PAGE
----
HUNTINGTON, W.Va. (WSAZ) -- A disease once eliminated is coming back with a vengeance.
The number of cases of measles this year in the United States is up to 555, including at least one in Kentucky. That’s more than five a day on average.
We're on pace to pass the 20-year record next month.
Disease experts like Dr. Thomas Rushton, infectious disease specialist at St. Mary’s Medical Center, worry this is not a blip but the start of a trend.
"We have a perfect storm," Rushton said.
That's not what you want to hear when it comes to measles. It’s a disease that can lead to pneumonia, brain swelling or death.
It was considered eliminated in 2000. As of Thursday, though, 555 cases had been confirmed, with more than eight months of the year to go.
"Measles is incredibly contagious, so there won't be any easy fix here," Rushton said.
Rushton adds with ongoing epidemics in several countries around the world, religious holy days, as well as the summer travel season ahead, the number is only going to grow.
He said the best way to protect yourself is through the MMR vaccine. He explained that any study which shows otherwise was not well done or was biased.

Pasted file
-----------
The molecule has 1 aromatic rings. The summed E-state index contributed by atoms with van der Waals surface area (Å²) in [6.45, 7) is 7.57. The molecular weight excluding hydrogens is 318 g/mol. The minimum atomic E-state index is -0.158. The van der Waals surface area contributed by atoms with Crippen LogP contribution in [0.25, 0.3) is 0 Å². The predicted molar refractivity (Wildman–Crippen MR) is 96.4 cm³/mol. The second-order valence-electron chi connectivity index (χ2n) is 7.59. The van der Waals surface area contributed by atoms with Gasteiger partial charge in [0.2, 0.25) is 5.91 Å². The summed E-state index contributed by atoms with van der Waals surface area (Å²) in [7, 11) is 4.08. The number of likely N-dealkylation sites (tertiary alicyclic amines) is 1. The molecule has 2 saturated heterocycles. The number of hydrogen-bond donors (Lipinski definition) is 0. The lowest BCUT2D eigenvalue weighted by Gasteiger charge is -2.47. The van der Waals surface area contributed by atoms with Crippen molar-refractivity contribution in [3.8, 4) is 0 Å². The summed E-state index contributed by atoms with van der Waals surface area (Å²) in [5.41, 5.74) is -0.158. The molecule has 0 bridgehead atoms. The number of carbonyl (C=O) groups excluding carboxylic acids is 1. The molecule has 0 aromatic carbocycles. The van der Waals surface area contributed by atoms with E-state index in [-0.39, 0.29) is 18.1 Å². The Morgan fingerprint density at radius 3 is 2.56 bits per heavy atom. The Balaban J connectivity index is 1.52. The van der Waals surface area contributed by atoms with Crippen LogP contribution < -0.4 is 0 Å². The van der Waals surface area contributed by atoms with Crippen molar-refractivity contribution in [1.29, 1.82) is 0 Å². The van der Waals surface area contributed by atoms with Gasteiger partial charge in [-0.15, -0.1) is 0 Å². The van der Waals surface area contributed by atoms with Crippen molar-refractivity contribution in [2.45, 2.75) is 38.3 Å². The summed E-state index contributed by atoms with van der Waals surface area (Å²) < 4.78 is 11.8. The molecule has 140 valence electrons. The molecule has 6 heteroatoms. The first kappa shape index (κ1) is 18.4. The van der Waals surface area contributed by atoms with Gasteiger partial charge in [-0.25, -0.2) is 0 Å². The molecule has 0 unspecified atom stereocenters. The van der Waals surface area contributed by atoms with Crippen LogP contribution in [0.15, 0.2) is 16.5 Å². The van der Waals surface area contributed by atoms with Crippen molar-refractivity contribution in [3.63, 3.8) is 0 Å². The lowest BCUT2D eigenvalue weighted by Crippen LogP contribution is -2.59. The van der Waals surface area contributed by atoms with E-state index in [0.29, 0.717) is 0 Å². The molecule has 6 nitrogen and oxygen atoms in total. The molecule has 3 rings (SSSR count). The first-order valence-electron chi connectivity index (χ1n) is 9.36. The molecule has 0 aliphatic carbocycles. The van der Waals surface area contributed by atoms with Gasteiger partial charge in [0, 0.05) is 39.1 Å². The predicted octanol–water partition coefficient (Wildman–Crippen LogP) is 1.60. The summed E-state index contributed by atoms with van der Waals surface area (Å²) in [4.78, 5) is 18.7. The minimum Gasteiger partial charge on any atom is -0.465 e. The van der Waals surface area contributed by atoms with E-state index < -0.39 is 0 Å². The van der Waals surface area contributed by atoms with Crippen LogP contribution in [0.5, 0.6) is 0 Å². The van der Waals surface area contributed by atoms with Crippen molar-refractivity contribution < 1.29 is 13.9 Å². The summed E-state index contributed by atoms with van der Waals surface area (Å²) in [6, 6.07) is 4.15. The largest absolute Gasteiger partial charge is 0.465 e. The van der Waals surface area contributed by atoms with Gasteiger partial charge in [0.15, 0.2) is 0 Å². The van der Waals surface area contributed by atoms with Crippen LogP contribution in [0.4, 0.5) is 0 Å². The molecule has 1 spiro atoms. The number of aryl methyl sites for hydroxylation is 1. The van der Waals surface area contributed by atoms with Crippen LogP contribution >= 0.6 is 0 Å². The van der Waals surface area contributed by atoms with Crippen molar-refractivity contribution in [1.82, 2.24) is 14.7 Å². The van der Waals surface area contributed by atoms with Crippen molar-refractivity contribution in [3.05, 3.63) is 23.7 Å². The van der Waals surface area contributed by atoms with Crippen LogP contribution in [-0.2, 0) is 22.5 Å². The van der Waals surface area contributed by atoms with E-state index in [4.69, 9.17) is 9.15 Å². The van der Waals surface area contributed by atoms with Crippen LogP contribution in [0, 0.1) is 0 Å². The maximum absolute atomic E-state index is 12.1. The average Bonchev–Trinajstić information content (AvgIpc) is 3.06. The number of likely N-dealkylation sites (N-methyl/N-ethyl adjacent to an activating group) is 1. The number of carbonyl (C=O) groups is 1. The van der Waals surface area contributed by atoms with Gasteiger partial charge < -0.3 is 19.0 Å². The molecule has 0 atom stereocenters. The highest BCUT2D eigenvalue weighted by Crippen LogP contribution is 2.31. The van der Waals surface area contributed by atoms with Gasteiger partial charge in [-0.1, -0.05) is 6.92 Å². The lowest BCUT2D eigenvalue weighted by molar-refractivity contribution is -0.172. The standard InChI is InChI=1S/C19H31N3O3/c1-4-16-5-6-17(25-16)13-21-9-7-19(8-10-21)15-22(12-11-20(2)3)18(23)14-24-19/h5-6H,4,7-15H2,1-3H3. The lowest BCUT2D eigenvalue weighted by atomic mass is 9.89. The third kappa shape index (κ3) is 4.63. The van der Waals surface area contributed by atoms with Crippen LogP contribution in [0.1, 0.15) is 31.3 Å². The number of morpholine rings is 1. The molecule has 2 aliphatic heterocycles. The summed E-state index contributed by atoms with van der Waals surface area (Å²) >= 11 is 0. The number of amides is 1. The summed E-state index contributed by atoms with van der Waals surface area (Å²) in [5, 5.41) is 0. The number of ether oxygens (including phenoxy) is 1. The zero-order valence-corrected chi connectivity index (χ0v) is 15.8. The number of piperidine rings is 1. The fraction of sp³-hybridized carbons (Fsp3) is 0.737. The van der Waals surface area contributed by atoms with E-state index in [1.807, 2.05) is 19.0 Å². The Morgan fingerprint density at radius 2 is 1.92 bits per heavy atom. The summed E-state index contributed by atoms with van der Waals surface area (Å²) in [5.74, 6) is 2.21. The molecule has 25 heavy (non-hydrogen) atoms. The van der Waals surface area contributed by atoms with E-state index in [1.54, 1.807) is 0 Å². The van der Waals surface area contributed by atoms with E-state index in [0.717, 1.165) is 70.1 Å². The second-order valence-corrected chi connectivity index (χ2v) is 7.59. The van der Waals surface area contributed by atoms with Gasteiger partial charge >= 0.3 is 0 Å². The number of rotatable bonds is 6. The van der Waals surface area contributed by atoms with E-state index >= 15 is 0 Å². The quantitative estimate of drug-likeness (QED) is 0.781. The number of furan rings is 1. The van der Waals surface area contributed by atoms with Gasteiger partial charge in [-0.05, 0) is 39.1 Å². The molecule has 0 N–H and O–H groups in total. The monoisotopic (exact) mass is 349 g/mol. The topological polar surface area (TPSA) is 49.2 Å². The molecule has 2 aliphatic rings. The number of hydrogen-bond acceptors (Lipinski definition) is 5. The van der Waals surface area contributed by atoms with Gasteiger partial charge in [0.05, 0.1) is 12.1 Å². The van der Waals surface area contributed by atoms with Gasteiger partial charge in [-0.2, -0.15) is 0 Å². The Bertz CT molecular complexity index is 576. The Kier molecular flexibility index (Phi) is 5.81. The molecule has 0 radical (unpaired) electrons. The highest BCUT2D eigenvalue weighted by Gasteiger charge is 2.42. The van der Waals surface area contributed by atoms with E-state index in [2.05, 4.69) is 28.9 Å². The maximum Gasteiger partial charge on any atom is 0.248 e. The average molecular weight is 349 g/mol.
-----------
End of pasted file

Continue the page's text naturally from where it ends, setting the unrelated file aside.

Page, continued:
He said the vaccine is safe.
"Absolutely. No doubt."
Though because it's a live vaccine, some people with compromised immune systems cannot get the shot, which is why it's important for everyone else to get it.
The previous record number of cases since the disease was eliminated was in 2014 with 667. More than half came in the Amish community in Ohio.
Rushton believes because of distrust in government and science, as well as a polarized political environment, this could be the new normal and the start of a trend.
"I think we're going to see more and more of it," he said.
It’s frustrating for him that a disease once gone for good is coming back.
But the saddest part is for those that will deal with the disease and its complications for the rest of their lives.
"I think about the children,” said Dr. Rushton. “Most will recover. Some will have long-term effects. Some will have effects that won't be seen for 12-15 years. Those are the tragedies. No question."
He said a measles outbreak poses a threat to hospitals, but they are ready to deal with it. However, it’s a threat which comes at a time of other threats like from hepatitis A and the opioid epidemic.
"It continues to tax the health care system which is already overtaxed," Rushton said. "Given the fact that this is entirely preventable, I think this is a very unfortunate situation. We're spending millions which could have been spent somewhere else."
Other countries dealing with measles epidemics include the Philippines, Ukraine and Israel. Inside the United States, outbreaks this year have been in Washington state, California, Michigan and around the greater New York City area.